This is the second cage match, you might ask? (You shouldn’t be surprised about the annual aspect.) Well, this is follow-up post – the first one never was published on this site (I forget where it was published).
Anyacademy, this is how this how thing goes…
Forget talent. Forget skill. For the 84th Academy Awards, the winners will be determined by who comes out of the Oscar Octagon alive. At least, that’s how the winners are determined on this site. I was of going to make pictures for all of the Acting! categories, but I realized, I didn’t really care about the Best Supporting nominees enough. But you’ll still get to hear the winners!
Best Actress in a Supporting Role Winner
The five nominees in this category are from four movies. How will this turn out?
Standing in five of the eight corners, the ladies size each other up. Janet McTeer of Albert Nobbs is the obvious first target, because who the hell is she? Bérénice Bejo of The Artist climbs the cage wall to flee because she’s (don’t say it) black and white. Jessica Chastain and Octavia Spencer were both in The Help, and without a saying a word, they stand beside each other. They brush past the meekish McTeer to take on the tough-as-acrylic-nails Melissa McCarthy together. McCarthy, a student of the comedic pratfall, drops to the ground to avoid their blows, and with a few deft leg sweeps, takes down her attackers, leaving only McTeer who remains motionless. Unwilling to battle without provocation, McCarthy turns away, raising her arms in victory. Finally, McTeer unveils an umbrella, ready to strike. Like a ninja, McCarthy sidesteps the swing, and with a quick jab, McTeer drops.
Melissa McCarthy wins!
Best Actor in a Supporting Role Winner
There’s only one youngster in this group. Will he rise to the top?
Fresh from his role in Warrior, which is about cage fighting, Nick Nolte convinces Kenneth Branagh of My Week With Marilyn and Jonah Hill of Moneyball to let Christopher Plummer of Beginners and Max von Sydow of Extremely Loud & Incredibly Close be warriors first. (He thinks that they’re brothers like in his movie because they’re both old… and he’s crazy.) Perturbed over this notion, the pair turn on Nolte. All three men tear off their shirts and thrown down, bare-knuckled and bare-chested. Branagh and Hill stand back in awe, watching men be men beating men. Hit after landed hit, sweat and blood and no tears, the fight lasts eight hours. All three lean their heads on each others’ shoulders in a circle, holding one another up, occasionally giving and taking gut punches. Bored with what’s transpired and perspired, Branagh rises from his seated position and he kicks the group over like the octagon was Sparta. Hill hurries to retaliate in defense of the elder warriors, and in turn takes Branagh’s elbow to his jaw. Hill slides across the floor. Ever the Shakespearean dramatist, Branagh declares – “I directed motherfucking Thor!”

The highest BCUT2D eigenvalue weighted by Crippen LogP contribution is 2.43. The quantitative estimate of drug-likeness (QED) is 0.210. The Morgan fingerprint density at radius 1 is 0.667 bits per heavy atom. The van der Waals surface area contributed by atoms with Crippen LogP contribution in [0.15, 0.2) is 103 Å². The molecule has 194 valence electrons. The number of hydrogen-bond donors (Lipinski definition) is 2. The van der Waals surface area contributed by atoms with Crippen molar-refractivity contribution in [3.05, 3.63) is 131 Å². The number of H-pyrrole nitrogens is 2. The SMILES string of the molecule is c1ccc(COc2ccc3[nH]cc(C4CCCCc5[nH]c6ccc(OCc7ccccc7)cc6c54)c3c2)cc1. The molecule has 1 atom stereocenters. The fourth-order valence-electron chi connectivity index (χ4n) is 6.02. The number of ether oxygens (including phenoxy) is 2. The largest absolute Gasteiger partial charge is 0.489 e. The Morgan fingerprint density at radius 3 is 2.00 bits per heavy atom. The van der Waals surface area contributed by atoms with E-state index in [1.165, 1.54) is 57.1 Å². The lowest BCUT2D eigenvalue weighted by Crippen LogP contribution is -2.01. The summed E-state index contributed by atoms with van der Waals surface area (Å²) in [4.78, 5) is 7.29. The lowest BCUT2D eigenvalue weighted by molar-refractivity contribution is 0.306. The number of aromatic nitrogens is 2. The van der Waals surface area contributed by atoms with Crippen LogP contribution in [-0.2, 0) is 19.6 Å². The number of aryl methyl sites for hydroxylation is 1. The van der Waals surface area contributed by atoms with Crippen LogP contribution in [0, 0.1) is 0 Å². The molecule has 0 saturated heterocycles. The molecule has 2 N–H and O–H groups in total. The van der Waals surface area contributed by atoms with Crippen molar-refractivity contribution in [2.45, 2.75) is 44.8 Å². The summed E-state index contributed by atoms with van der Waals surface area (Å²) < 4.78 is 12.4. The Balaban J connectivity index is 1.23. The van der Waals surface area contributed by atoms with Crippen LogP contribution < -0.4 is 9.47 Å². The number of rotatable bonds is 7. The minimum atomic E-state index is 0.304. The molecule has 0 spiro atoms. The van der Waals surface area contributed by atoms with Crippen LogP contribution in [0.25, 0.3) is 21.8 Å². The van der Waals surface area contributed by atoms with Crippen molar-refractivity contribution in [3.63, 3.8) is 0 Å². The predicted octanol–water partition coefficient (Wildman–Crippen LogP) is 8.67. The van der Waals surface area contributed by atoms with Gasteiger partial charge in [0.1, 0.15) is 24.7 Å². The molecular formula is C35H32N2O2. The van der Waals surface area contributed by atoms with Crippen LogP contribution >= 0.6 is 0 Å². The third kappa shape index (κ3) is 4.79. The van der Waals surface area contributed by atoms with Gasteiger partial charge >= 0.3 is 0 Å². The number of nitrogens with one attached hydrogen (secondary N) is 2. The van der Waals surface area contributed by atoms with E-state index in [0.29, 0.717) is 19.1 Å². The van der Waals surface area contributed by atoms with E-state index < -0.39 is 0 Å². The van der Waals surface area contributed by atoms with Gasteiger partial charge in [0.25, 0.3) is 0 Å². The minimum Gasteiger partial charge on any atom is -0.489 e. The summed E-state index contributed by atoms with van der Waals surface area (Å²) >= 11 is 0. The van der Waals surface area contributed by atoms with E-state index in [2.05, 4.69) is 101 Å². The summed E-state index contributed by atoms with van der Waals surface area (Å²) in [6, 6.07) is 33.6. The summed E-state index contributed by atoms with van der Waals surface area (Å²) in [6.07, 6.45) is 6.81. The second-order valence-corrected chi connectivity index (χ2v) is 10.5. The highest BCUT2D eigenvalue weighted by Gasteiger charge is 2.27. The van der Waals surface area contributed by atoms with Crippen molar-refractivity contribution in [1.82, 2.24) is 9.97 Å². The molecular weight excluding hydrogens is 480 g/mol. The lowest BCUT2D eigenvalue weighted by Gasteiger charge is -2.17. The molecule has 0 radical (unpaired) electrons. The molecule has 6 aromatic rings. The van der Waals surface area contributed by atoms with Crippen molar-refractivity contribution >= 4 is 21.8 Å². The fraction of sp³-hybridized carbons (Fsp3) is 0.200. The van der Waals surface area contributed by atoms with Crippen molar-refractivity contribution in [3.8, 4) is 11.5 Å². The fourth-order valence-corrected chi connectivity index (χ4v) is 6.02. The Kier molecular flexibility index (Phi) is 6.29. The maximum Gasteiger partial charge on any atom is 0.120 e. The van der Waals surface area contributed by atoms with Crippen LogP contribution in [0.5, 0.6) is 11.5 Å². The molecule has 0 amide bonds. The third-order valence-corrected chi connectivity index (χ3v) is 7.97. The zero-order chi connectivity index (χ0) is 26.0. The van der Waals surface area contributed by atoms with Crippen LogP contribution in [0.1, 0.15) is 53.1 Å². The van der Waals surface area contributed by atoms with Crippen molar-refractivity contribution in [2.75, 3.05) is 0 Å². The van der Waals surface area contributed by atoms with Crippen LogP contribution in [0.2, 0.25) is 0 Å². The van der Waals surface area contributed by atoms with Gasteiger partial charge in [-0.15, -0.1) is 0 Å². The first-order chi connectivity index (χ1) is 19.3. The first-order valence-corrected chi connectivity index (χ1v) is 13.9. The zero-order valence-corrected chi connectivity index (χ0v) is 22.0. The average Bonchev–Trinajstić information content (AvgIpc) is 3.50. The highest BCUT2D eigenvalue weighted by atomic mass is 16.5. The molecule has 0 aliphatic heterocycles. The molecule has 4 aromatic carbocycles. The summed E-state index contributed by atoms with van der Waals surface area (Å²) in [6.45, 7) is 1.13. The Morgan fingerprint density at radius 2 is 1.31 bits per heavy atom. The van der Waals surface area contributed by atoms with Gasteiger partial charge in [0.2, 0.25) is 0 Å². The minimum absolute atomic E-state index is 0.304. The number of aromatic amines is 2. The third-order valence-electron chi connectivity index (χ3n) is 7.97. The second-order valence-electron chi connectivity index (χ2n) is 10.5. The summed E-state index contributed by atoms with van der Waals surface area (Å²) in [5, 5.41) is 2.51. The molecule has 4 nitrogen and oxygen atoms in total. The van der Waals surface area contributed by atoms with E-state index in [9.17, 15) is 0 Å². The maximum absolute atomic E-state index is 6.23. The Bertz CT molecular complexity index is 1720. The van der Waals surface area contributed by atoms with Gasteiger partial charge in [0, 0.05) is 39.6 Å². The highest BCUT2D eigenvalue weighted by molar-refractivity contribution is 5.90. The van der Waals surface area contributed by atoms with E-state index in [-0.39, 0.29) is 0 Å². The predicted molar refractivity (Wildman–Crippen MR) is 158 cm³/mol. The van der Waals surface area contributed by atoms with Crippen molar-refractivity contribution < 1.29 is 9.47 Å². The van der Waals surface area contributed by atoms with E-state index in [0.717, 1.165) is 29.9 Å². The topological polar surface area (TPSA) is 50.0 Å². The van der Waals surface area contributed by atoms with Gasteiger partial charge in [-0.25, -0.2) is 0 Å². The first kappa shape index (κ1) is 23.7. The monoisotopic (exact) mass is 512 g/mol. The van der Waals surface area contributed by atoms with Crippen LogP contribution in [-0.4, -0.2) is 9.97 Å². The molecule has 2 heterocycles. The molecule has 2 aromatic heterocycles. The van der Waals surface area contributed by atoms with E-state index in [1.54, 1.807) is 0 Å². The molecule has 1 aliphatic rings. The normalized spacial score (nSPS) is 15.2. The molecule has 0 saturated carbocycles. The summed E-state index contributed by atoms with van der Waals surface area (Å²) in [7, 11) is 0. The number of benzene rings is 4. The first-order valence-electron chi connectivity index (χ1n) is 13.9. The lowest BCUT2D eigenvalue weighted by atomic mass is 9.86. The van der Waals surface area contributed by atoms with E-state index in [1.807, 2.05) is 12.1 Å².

Kenneth Branagh wins!
Best Actress in a Leading Role Winner
Three of these characters were characters in real-life. Are the fictional ones in for a reality check?
Michelle Williams plays Marilyn Monroe in My Week With Marilyn, Meryl Streep plays Margaret Thatcher in The Iron Lady, and Glenn Close plays Albert Nobbs in some movie, and because their such Actors!, they remain in character throughout. Inspired by their conviction, Rooney Mara decides to be her bad-ass self from The Girl With the Dragon Tattoo, but Viola Davis refuses to reprise her maid role in The Help. Her reason – “When this is through, I’m not the one who’s going to need… The Help.” Apparently Mara only plays tough – she is the first to fall at the mighty fist of Streep. Her response – “Iron beats dragon every time.” Davis adroitly moves about the octagon, squaring up against Close dressed as a man. “I would never hit a lady,” Close retorts. “Luckily, you’re no lady.” Unfortunately for Close, she’s only quick with her insults. Davis easily ducks her swing, and she shifts Close into a shoulder lift. In the voice of Seinfeld’s Soup Nazi, Davis declares, “No Oscar for you!” as she throws Close to the ground. Taking advantage of her distraction, Streep clothes-lines Davis. Knocked down but not out, Davis returns to her feet. The pair stares at each other, waiting for the others next move. It should be mentioned that Williams has been giggling nervously in the corner throughout all this. Davis finally lunges at Streep, and Streep knocks her out with one punch. “Seventeen,” Streep says… at first. Then – “I am Iron Lady!” The Academy takes Williams incessant giggling as a sign of resignation.
Meryl Streep wins!
Best Actor in a Leading Role Winner
This group of gentlemen includes two best friends. Will friend become foe?
Surprise, surprise. The always chill George Clooney of The Descendants and Brad Pitt of Moneyball invite the group out for beers. Everyone else declines, so they take off on their own, leaving Gary Oldman of Tinker Tailor Soldier Spy, Demián Bichir of A Better Life, and Jean Dujardin of The Artist a chance to fight for the Oscar themselves. After another moment of consideration, Oldman bows out, saying, “This is bullocks.” He catches up with Clooney and Pitt. Fearing that he might appear like he’s some sort of Hollywood outsider, Bichir opts for boozing with the boys and resigns, leaving Dujardin behind, climbing the fence. (Get it? He was running away! He doesn’t like to fight… because he’s (don’t say it) black and white!)
Jean Dujardin wins!
Hey! I got two right!